The 2019 update of the U.S. Coast Guard vision for the Arctic is a document rich with bureaucratic language about the growing importance of the region to Washington.
The demand for Coast Guard services in the Arctic, both for commercial and military purposes, will continue to grow as the extent of ice cover shrinks.
“The resurgence of nation-state competition has coincided with dramatic changes in the physical environment of the Arctic, which has elevated the region’s prominence as a strategically competitive space,” the Coast Guard concludes.
Russia, which has added 14 icebreakers to its fleet since 2013, and China, which has conducted six Arctic expeditions, loom large in the strategic outlook.
“America’s two nearest-peer powers, Russia and China, have both declared the region a national priority and made corresponding investments in capability and capacity to expand their influence in the region,” the report says.
Notably missing from the report, however, is a clear acknowledgement that the service is at a severe risk of finding itself unable to cope with the conditions it describes or implement the strategy.
You have to look somewhere other than the pages of the “Arctic Strategic Outlook” to find Coast Guard personnel accurately described as miracle workers for their skill in keeping the single U.S. heavy icebreaker from going dead in the water.
For obvious political reasons, the report does not dwell on the difference between the ambitions for Coast Guard operations and the severe limitations created by its current facilities and budget reductions.
A much different picture emerges when Coast Guard leaders testify to Congress about the challenges they face.
On April 9, when Coast Guard Commandant Adm. Karl Schultz spoke to a U.S. House subcommittee, his message was light on philosophy and heavily focused on practical questions.
The only heavy icebreaker in the U.S. fleet, Polar Star, had just returned from its annual resupply mission to McMurdo Station in Antarctica, Schultz said.
“These missions take a toll and Polar Star’s crew worked miracles, keeping their ship mission viable. They battled a ship-board fire, numerous electrical outages and combated an engine-room flooding situation,” the Coast Guard commandant said.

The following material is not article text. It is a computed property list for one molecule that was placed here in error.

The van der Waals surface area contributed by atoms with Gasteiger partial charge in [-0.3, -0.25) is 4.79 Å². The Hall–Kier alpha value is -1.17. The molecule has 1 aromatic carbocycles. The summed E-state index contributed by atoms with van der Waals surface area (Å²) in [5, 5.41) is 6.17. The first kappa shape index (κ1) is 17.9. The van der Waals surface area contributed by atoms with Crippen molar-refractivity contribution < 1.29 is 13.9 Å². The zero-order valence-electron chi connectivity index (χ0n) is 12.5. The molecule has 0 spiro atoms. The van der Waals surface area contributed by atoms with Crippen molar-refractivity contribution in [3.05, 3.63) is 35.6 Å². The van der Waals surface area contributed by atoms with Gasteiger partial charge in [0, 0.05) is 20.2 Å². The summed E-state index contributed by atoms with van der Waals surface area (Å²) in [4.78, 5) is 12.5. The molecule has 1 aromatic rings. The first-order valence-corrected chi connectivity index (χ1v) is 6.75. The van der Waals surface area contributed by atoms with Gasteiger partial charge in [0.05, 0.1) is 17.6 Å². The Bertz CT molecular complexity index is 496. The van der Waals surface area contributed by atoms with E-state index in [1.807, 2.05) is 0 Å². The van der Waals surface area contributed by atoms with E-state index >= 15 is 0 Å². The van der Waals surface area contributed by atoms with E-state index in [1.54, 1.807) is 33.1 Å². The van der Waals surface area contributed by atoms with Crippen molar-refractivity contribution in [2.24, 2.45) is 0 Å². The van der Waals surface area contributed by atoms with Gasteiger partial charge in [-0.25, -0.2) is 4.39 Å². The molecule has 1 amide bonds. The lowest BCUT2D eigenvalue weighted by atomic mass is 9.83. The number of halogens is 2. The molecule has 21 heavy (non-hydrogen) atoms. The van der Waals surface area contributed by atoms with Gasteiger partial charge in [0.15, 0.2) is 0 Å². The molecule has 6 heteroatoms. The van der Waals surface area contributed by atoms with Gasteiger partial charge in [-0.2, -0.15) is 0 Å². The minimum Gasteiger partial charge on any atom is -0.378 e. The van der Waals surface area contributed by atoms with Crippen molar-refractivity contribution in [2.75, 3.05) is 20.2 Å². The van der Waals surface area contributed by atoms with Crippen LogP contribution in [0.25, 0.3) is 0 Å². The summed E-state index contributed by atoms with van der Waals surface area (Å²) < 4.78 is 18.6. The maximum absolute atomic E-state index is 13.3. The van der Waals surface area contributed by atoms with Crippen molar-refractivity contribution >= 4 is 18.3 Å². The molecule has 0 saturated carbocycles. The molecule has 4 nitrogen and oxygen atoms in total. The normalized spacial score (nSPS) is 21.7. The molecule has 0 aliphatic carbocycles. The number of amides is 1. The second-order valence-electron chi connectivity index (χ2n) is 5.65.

Close to the icepack, ship’s officers had to send divers into the water to repair a leaking shaft seal.
“I’m proud of their efforts, but I remain concerned we’re only one major casualty away from being a nation without any heavy icebreaking capability,” he said. “New icebreakers will not come fast enough.”
The Coast Guard awarded a contract last week for the first new heavy U.S. icebreaker in four decades, but a big question is whether the Polar Star will last the four years that will pass before the new ship is ready.
Other icebreakers are to follow, but the financing will remain a political challenge.
The operating budget for the Coast Guard has been steadily reduced by inflation over the years and the agency is struggling to keep up.
“We’ve lost about 10 percent purchasing power in the last 8 to ten years,” Schultz said.
The Trump administration continues to want to shift money away from Coast Guard operations to support the border wall with Mexico, reflecting the president’s priorities.
California Rep. Lou Correa, chairman of the House maritime security subcommittee, opposes the Coast Guard budget cuts. He testified that the Trump budget doesn’t go far enough to keep plans for more icebreakers on track.
The Arctic strategy report from the Coast Guard is not completely silent about the lack of resources, admitting that it “does not currently have the capability or capacity necessary to assure access in the high latitudes. This shortfall limits the Coast Guard’s ability to proactively manage risks in the Arctic maritime domain. It also threatens the Nation’s ability to respond to crises in the Arctic, ranging from oil spills to contingency operations.”
Future decisions on funding for more icebreakers will depend on the White House and Congress, which will determine how the U.S. responds to the strategic challenges posed by competition and cooperation.
If the agency had the freedom to be more open about its challenges, it would no doubt highlight the slow pace of the American government to invest in the facilities needed to carry out ambitious goals, described by its commandant as “the leadership and sustained surface presence necessary to protect our rights and sovereignty as an Arctic nation.”
Dermot Cole can be reached at [email protected].